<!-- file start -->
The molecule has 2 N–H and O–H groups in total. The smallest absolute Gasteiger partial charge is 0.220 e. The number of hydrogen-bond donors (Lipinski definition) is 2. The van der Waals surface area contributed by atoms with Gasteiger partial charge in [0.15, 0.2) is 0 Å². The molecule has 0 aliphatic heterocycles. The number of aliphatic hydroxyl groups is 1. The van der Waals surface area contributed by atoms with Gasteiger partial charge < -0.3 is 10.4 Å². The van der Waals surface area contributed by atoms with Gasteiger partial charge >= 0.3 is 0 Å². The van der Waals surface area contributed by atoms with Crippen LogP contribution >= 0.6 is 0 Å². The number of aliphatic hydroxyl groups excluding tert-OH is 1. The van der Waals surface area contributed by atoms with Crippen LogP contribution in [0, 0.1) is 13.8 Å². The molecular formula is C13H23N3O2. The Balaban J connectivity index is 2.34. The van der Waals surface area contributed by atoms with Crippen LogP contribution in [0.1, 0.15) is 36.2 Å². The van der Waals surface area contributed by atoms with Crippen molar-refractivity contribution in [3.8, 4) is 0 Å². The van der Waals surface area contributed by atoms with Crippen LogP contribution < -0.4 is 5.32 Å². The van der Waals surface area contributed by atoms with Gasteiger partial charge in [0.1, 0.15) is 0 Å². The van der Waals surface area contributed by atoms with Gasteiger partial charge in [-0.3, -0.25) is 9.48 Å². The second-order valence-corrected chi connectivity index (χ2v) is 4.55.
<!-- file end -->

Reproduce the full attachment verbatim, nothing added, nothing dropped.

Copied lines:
The molecule has 2 N–H and O–H groups in total. The smallest absolute Gasteiger partial charge is 0.220 e. The number of hydrogen-bond donors (Lipinski definition) is 2. The van der Waals surface area contributed by atoms with Gasteiger partial charge in [0.15, 0.2) is 0 Å². The molecule has 0 aliphatic heterocycles. The number of aliphatic hydroxyl groups is 1. The van der Waals surface area contributed by atoms with Gasteiger partial charge < -0.3 is 10.4 Å². The van der Waals surface area contributed by atoms with Gasteiger partial charge >= 0.3 is 0 Å². The van der Waals surface area contributed by atoms with Crippen LogP contribution >= 0.6 is 0 Å². The number of aliphatic hydroxyl groups excluding tert-OH is 1. The van der Waals surface area contributed by atoms with Crippen LogP contribution in [0, 0.1) is 13.8 Å². The molecular formula is C13H23N3O2. The Balaban J connectivity index is 2.34. The van der Waals surface area contributed by atoms with Crippen LogP contribution in [0.1, 0.15) is 36.2 Å². The van der Waals surface area contributed by atoms with Crippen molar-refractivity contribution in [3.8, 4) is 0 Å². The van der Waals surface area contributed by atoms with Crippen LogP contribution < -0.4 is 5.32 Å². The van der Waals surface area contributed by atoms with Gasteiger partial charge in [0.1, 0.15) is 0 Å². The van der Waals surface area contributed by atoms with Gasteiger partial charge in [-0.3, -0.25) is 9.48 Å². The second-order valence-corrected chi connectivity index (χ2v) is 4.55.